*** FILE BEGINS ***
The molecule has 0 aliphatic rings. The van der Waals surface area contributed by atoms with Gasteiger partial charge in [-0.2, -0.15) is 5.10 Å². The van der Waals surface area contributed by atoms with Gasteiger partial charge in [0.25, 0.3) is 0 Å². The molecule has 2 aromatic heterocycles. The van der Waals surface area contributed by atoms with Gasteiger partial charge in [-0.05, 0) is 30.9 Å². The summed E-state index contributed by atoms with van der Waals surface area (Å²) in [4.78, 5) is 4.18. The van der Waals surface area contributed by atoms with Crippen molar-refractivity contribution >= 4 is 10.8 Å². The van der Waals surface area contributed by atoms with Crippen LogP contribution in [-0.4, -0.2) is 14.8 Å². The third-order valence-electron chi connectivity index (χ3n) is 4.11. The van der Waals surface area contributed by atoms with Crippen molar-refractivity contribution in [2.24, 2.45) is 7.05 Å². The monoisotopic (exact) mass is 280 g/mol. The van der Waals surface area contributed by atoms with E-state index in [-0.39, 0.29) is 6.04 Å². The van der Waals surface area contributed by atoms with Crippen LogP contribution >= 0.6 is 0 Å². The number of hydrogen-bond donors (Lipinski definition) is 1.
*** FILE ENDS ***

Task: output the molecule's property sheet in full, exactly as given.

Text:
The molecule has 0 aliphatic rings. The van der Waals surface area contributed by atoms with Gasteiger partial charge in [-0.2, -0.15) is 5.10 Å². The van der Waals surface area contributed by atoms with Gasteiger partial charge in [0.25, 0.3) is 0 Å². The molecule has 2 aromatic heterocycles. The van der Waals surface area contributed by atoms with Gasteiger partial charge in [-0.05, 0) is 30.9 Å². The summed E-state index contributed by atoms with van der Waals surface area (Å²) in [4.78, 5) is 4.18. The van der Waals surface area contributed by atoms with Crippen molar-refractivity contribution >= 4 is 10.8 Å². The van der Waals surface area contributed by atoms with Crippen LogP contribution in [-0.4, -0.2) is 14.8 Å². The third-order valence-electron chi connectivity index (χ3n) is 4.11. The van der Waals surface area contributed by atoms with Crippen molar-refractivity contribution in [2.24, 2.45) is 7.05 Å². The monoisotopic (exact) mass is 280 g/mol. The van der Waals surface area contributed by atoms with E-state index in [-0.39, 0.29) is 6.04 Å². The van der Waals surface area contributed by atoms with Crippen LogP contribution >= 0.6 is 0 Å². The number of hydrogen-bond donors (Lipinski definition) is 1.